By Abidemi Otaiku, University of Birmingham

Can children’s dreams foretell events that will happen nearly 40 years into the future? Yes, according to the results of my latest study published in The Lancet’s eClinicalMedicine journal.

More specifically, it showed that children who experience regular bad dreams and nightmares between the ages of seven and 11, may be nearly twice as likely to develop cognitive impairment (the core feature of dementia) by the time they reach age 50. And they may be up to seven times more likely to be diagnosed with Parkinson’s disease by age 50.

For some background to these startling findings, in 2022 I discovered that middle-aged and older adults who experience frequent bad dreams and nightmares could be more than twice as likely to develop dementia or Parkinson’s in the future.

Given that a large proportion of people who experience regular nightmares as adults also report having had regular nightmares when they were children, this made me wonder whether having lots of bad dreams during childhood might predict the development of dementia or Parkinson’s disease later in life.

To find out, I used data from the well-known 1958 British birth cohort study, which follows the lives of all children born in England, Scotland and Wales during the week of March 3–9, 1958.

When the children were aged seven (1965) and 11 (1969), their mothers answered a range of questions about their health, including whether they had experienced bad dreams in the previous three months (yes/no).

I grouped the 6,991 children based on how regularly they experienced bad dreams at ages seven and 11: “never”, “occasional”, or “persistent”. I then used statistical software to determine whether the children with more regular bad dreams were more likely to develop cognitive impairment or be diagnosed with Parkinson’s by the time they turned 50 (2008).

The results were clear. The more regularly the children experienced bad dreams, the more likely they were to develop cognitive impairment or be diagnosed with Parkinson’s disease.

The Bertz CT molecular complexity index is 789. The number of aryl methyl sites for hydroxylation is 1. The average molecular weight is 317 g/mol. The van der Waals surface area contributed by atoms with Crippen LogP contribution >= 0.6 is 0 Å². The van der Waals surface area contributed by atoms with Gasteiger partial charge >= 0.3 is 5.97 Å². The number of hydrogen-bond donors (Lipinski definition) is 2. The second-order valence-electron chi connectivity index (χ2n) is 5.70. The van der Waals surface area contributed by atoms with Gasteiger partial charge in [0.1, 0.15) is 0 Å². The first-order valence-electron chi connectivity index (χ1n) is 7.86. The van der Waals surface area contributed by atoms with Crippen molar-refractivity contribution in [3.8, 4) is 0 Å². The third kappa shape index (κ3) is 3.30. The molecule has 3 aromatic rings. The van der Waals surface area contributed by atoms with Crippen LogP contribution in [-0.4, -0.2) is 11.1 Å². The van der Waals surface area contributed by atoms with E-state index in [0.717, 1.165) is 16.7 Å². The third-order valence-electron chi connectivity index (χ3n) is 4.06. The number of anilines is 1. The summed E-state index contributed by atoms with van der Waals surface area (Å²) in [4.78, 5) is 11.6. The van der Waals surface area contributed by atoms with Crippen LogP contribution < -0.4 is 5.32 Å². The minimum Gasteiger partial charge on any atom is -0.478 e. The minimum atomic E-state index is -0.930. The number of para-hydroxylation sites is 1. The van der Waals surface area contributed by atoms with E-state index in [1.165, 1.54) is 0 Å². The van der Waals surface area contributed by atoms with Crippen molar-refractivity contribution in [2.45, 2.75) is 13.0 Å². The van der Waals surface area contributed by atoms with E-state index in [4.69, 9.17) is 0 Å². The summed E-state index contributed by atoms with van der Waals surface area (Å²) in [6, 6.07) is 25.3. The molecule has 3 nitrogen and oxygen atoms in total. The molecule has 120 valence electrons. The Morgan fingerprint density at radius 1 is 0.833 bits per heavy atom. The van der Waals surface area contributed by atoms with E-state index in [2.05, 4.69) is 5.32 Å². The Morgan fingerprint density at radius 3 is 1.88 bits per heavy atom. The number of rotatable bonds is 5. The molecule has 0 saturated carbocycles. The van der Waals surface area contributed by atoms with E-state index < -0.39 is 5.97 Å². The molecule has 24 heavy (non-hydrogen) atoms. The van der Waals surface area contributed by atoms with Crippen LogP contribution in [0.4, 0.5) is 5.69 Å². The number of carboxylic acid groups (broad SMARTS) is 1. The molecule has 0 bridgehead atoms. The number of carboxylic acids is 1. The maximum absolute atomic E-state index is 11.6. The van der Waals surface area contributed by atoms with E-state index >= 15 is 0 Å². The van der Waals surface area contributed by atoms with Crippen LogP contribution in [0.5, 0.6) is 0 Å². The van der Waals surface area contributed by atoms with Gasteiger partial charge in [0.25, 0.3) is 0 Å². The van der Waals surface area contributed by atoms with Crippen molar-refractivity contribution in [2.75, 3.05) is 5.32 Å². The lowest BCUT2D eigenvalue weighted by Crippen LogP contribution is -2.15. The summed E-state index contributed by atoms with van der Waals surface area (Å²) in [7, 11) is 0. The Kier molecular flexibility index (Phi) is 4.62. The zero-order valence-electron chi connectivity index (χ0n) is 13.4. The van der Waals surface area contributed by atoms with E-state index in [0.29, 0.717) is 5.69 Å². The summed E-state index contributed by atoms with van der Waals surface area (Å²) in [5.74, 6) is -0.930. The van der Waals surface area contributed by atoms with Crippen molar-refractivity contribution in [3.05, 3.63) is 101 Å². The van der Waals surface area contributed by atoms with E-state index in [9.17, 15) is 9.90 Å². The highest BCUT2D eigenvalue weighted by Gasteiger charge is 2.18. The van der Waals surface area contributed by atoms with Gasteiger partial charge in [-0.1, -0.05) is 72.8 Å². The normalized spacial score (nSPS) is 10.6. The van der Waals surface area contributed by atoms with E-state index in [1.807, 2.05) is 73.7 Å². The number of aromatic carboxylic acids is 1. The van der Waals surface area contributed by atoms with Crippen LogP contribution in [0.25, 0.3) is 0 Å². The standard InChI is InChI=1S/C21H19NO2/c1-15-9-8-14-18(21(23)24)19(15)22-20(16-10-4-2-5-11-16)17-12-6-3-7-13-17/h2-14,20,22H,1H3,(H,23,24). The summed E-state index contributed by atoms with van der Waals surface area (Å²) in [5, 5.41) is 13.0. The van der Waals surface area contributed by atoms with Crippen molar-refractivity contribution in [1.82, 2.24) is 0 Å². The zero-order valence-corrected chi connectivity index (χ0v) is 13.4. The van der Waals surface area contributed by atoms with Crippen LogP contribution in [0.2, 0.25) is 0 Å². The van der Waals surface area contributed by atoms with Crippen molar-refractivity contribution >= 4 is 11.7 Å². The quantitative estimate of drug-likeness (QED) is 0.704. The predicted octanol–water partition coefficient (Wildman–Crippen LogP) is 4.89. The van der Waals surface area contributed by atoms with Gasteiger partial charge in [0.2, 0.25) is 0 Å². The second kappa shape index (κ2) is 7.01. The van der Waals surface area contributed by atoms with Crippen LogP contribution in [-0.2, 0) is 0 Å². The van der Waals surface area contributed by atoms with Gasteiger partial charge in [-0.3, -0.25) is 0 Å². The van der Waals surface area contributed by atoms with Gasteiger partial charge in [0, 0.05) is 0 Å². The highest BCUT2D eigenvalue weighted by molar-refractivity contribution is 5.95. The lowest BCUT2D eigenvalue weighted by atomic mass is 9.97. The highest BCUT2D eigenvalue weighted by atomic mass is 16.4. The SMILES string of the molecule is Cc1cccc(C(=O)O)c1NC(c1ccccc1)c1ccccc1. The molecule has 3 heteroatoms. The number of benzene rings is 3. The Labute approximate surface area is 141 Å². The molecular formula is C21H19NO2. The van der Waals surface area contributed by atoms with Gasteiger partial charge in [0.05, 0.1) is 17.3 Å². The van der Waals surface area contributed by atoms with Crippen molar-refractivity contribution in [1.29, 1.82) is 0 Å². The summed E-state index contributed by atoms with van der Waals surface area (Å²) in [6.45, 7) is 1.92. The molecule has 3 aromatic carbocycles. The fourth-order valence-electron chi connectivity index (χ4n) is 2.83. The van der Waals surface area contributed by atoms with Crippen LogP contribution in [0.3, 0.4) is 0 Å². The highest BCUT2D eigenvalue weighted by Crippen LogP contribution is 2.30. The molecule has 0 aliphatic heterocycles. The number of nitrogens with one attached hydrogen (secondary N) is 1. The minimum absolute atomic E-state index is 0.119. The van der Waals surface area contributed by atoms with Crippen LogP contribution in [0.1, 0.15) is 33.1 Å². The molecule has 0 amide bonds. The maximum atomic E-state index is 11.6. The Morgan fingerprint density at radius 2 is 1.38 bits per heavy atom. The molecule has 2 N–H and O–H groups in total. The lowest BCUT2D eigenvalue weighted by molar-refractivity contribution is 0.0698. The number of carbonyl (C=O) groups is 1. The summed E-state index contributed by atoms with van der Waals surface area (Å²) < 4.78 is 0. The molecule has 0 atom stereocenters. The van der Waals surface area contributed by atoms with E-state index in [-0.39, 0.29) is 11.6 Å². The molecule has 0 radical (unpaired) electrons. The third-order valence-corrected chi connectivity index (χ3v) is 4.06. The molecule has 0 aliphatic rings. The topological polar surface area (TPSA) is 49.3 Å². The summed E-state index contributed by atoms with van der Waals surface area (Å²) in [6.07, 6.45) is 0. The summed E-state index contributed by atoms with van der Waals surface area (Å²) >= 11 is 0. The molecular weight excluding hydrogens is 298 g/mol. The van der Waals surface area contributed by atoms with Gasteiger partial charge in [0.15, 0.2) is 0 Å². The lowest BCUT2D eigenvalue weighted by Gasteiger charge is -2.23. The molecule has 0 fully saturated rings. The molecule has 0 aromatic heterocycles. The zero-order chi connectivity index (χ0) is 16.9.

Remarkably, compared with children who never had bad dreams, those who had persistent bad dreams were 76% more likely to develop cognitive impairment and were 640% more likely to develop Parkinson’s. This pattern was similar for both boys and girls.

These results suggest that having regular bad dreams and nightmares during childhood may increase the risk of developing progressive brain diseases like dementia or Parkinson’s disease later in life. They also raise the intriguing possibility that reducing bad dream frequency during early life could be an early opportunity to prevent both conditions.

Parkinson’s disease explained.

Further studies will be needed to confirm whether bad dreams and nightmares truly cause these conditions.

The frequency with which we experience nightmares as children is to a large degree determined by our genetics. And one gene known to increase our risk of having regular nightmares (PTPRJ) is also linked to increased risk of developing Alzheimer’s disease in old age. So it’s possible that nightmares and progressive brain diseases are both caused by a shared set of genes.

My hunch is that both theories could be true. That is, nightmares and progressive brain diseases are linked by shared genetics, as well as through nightmares directly causing brain diseases by disrupting the brain-restoring elements of sleep.

Don’t be alarmed

Although these findings sound alarming, put in their proper context, they shouldn’t be. Of the roughly 7,000 children included in my study, only 268 (4%) had persistent bad dreams according to their mothers. Among these children, only 17 had developed cognitive impairment or Parkinson’s disease by age 50 (6%).

So it is likely that the vast majority of people who have persistent bad dreams in childhood are not going to develop early-onset dementia or Parkinson’s.

However, the risk of developing progressive brain diseases increases substantially in old age. Being aware that bad dreams in childhood may signal a higher risk of dementia or Parkinson’s later in life suggests that there could be a window of opportunity to implement simple strategies to lower those risks. And for young people with frequent distressing dreams that persist over time, getting help for nightmares might be one such strategy.

The next step for my research is to use electroencephalography (a technique to measure brainwaves) to look at the biological reasons for bad dreams and nightmares in children.

In the longer term, the aim will be to use this knowledge to develop new treatments for all people troubled by bad dreams and nightmares. The ultimate goal is to improve their sleep quality and mental health and reduce their chance of developing dementia or Parkinson’s disease later in life.The Conversation

Abidemi Otaiku, NIHR Academic Clinical Fellow in Neurology, University of Birmingham

This article is republished from The Conversation under a Creative Commons license. Read the original article.

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